Unfortunately, this is an extremely difficult disease to diagnosis as there is no test you can take. A true diagnosis can only be given once an autopsy is performed. Often times, Lewy Body Disease is mis-diagnosed as Parkinson’s Disease or Alzheimer’s Disease. I’ve found there is very little information about Lewy Body Dementia- even in the medical community. Although this is the second leading cause of dementia in our seniors, very few people have ever heard of Lewy Body Dementia. LBD is tricky, too, because it’s often mis-diagnosed, however, LBDers are extremely sensitive to medication. Only certain medications can be given to LBDers or else a horrible reaction can occur sending one in to a terrible downward spiral. Many doctors think their patients are mentally ill, however, it’s not the case at all- it’s the incorrect medication interacting with the LBD.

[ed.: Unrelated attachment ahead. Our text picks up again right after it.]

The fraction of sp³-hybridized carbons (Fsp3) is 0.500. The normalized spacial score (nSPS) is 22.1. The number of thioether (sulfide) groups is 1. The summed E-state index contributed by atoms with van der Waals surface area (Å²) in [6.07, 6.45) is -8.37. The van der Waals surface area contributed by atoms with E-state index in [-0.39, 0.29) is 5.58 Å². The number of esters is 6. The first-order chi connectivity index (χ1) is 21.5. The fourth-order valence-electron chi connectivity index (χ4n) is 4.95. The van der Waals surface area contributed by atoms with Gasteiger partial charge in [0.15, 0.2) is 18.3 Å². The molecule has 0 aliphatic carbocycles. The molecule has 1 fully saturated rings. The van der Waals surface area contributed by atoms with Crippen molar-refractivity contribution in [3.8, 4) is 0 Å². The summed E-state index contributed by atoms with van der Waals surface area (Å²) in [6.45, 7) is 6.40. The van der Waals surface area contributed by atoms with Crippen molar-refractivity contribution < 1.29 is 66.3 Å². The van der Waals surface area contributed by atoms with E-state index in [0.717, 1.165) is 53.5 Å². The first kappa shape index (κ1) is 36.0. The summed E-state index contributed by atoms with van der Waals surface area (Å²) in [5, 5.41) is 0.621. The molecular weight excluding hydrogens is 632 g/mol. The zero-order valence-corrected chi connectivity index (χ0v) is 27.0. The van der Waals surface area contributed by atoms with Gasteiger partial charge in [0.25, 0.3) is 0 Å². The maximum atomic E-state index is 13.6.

For a more scientific description, the Lewy Body Dementia Association describes LBD as:
Lewy body dementia (LBD) is a progressive brain disease and the second leading cause of degenerative dementia in the elderly. The clinical name, “dementia with Lewy bodies” (DLB), accounts for up to 20% of all dementia cases, or 800,000 patients in the US. Over 50% of Parkinson’s disease patients develop “Parkinson’s disease dementia” (PDD), which accounts for at least 750,000 patients. (PDD is also a Lewy body dementia.)
Other names for the Lewy body dementias are:
- Lewy body disease (LBD)
- Diffuse lewy body disease (DLBD)
- Cortical Lewy body disease (CLBD)
- Lewy body Variant of Alzheimer’s (LBV)(LBVA)
- Parkinson’s disease with dementia (PDD)